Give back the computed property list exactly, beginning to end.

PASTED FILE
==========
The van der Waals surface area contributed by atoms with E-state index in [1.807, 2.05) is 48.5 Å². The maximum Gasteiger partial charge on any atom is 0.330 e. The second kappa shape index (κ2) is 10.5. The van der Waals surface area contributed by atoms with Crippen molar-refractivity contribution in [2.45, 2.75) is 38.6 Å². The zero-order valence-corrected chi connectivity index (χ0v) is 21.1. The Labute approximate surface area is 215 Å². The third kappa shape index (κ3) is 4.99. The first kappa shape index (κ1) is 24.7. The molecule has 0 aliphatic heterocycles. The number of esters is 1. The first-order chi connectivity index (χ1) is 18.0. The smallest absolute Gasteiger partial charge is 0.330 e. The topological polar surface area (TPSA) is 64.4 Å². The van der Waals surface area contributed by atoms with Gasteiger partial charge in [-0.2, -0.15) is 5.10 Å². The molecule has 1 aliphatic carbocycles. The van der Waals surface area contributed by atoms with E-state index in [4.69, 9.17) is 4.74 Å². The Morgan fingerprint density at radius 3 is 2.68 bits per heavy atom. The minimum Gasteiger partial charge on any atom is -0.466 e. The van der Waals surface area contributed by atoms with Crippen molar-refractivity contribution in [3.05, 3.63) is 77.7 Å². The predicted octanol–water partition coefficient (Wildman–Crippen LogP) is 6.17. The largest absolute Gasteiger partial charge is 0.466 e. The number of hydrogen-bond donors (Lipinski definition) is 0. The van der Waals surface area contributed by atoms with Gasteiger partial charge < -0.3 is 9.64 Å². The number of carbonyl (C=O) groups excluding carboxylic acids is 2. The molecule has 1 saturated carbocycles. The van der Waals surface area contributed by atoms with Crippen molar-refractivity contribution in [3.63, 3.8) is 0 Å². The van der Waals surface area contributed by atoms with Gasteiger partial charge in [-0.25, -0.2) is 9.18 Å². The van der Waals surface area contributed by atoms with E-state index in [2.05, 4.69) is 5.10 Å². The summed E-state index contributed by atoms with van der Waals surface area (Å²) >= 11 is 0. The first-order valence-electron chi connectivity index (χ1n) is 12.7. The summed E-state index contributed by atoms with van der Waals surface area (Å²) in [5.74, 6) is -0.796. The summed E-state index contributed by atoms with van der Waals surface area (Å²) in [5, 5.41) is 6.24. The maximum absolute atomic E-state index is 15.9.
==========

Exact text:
The van der Waals surface area contributed by atoms with E-state index in [1.807, 2.05) is 48.5 Å². The maximum Gasteiger partial charge on any atom is 0.330 e. The second kappa shape index (κ2) is 10.5. The van der Waals surface area contributed by atoms with Crippen molar-refractivity contribution in [2.45, 2.75) is 38.6 Å². The zero-order valence-corrected chi connectivity index (χ0v) is 21.1. The Labute approximate surface area is 215 Å². The third kappa shape index (κ3) is 4.99. The first kappa shape index (κ1) is 24.7. The molecule has 0 aliphatic heterocycles. The number of esters is 1. The first-order chi connectivity index (χ1) is 18.0. The smallest absolute Gasteiger partial charge is 0.330 e. The topological polar surface area (TPSA) is 64.4 Å². The van der Waals surface area contributed by atoms with Gasteiger partial charge in [-0.2, -0.15) is 5.10 Å². The molecule has 1 aliphatic carbocycles. The van der Waals surface area contributed by atoms with E-state index in [4.69, 9.17) is 4.74 Å². The Morgan fingerprint density at radius 3 is 2.68 bits per heavy atom. The minimum Gasteiger partial charge on any atom is -0.466 e. The van der Waals surface area contributed by atoms with Crippen molar-refractivity contribution in [3.05, 3.63) is 77.7 Å². The predicted octanol–water partition coefficient (Wildman–Crippen LogP) is 6.17. The largest absolute Gasteiger partial charge is 0.466 e. The number of hydrogen-bond donors (Lipinski definition) is 0. The van der Waals surface area contributed by atoms with Gasteiger partial charge < -0.3 is 9.64 Å². The number of carbonyl (C=O) groups excluding carboxylic acids is 2. The molecule has 1 saturated carbocycles. The van der Waals surface area contributed by atoms with Crippen molar-refractivity contribution in [3.63, 3.8) is 0 Å². The van der Waals surface area contributed by atoms with Gasteiger partial charge in [-0.25, -0.2) is 9.18 Å². The van der Waals surface area contributed by atoms with E-state index in [2.05, 4.69) is 5.10 Å². The summed E-state index contributed by atoms with van der Waals surface area (Å²) >= 11 is 0. The first-order valence-electron chi connectivity index (χ1n) is 12.7. The summed E-state index contributed by atoms with van der Waals surface area (Å²) in [5.74, 6) is -0.796. The summed E-state index contributed by atoms with van der Waals surface area (Å²) in [5, 5.41) is 6.24. The maximum absolute atomic E-state index is 15.9.